My reading has gotten off to a very slow start, partly due to life, partly that I haven't had a page turner in my hands so far this year.
Terry Pratchett's Discworld series continues to be a staple of my audio book life. I read Thief of Time in January, with its riffs on quantum mechanics and string theory and time made it tie in quite nicely with all the Fringe episodes we've been watching. My current "car book", which is what I turn to when on the freeways, is Nightwatch. It is another Discworld time travel book but this time featuring my favorite character, Sam Vimes caught in the ol' Star Trek paradox of being stuck back in time but having to be careful to not change history.
Someone asked me where to start with the Discworld books, and I have to say I think the best starting place is Going Postal, a book about bringing the mail service back to life in the Discworld city of Ankh Morpork. It has all the best Discworld elements: terrific characters, very funny writing, and a terrific story that you want to finish. Discworld is, well, I'll let Terry Pratchett's cite explain what it is.
Bridge of Birds was the first book of the year for a virtual book club organized by a friend. What a delightful discovery! It is an epic fairy tale set in a "China that never was". The story follows the epic quest of Number 10 Ox and Li Kao who must find the cure for the children in a small village. It is a Chinese epic, rather than a Western one with the hero who discovers he has unknown skills and gifts. The elements of the story are all based in real Chinese myths and stories, which for me with my Chinese Studies background was so much fun. One thing or another would seem familiar, would niggle loose a memory from college classes, and I'd have to put the book down to research the Chinese word or story to refresh my memory. It is one I'm going to have to re-read in order to simply enjoy the story instead of treating it like a comprehensive exam.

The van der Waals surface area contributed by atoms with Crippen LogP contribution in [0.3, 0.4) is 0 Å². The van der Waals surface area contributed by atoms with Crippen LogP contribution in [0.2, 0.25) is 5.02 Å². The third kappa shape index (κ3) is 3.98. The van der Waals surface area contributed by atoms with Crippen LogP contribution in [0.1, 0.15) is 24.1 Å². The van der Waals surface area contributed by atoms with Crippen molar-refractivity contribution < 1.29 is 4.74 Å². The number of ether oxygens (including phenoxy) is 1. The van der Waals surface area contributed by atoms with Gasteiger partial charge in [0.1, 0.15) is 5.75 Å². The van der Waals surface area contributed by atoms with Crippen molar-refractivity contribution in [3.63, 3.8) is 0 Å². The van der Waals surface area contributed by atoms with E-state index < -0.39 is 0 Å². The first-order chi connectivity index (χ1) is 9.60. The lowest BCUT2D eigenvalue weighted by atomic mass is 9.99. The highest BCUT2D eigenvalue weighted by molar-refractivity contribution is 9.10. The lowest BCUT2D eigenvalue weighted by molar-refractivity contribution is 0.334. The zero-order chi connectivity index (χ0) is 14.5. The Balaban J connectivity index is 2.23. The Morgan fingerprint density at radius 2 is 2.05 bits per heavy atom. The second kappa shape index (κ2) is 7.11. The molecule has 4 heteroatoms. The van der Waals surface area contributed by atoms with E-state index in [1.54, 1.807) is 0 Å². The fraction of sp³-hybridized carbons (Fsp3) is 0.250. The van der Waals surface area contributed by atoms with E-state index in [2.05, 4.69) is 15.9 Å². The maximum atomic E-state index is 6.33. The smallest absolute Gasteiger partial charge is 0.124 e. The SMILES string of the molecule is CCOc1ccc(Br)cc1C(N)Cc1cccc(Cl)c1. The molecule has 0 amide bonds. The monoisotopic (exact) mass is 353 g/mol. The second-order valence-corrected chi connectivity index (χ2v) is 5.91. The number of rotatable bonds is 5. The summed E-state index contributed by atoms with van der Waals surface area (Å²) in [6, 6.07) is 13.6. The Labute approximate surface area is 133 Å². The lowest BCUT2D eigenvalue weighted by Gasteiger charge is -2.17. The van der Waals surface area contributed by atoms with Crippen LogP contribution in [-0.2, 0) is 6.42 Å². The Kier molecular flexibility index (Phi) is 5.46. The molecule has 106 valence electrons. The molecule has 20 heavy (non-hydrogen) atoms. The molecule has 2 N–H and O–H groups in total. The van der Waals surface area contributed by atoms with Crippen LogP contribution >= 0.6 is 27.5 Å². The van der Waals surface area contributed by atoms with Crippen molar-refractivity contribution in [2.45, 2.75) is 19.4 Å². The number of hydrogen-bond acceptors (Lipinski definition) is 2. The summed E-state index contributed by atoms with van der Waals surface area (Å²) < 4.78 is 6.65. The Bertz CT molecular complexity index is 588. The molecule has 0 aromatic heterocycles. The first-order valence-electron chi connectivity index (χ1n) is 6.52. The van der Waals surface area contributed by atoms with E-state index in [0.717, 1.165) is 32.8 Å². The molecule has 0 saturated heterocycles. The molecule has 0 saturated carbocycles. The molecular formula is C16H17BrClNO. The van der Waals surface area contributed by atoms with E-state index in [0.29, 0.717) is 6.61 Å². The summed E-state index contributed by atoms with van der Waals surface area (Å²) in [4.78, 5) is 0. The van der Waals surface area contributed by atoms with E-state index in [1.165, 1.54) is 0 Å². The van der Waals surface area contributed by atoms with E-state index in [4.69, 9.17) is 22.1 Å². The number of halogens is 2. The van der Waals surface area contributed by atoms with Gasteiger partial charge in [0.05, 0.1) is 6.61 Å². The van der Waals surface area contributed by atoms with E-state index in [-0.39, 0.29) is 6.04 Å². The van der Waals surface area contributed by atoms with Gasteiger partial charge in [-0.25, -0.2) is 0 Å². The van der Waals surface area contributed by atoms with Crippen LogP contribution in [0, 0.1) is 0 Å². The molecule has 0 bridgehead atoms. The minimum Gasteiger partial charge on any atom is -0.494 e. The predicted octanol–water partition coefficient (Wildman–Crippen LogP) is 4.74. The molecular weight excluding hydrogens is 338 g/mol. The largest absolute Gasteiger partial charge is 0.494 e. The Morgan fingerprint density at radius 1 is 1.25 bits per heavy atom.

I've been re-listening to Bill Bryson's At Home when I just need something to fill few minutes. It is as great the second time as was the first, and as it is so packed with information you pick up something new each time you listen (or read.)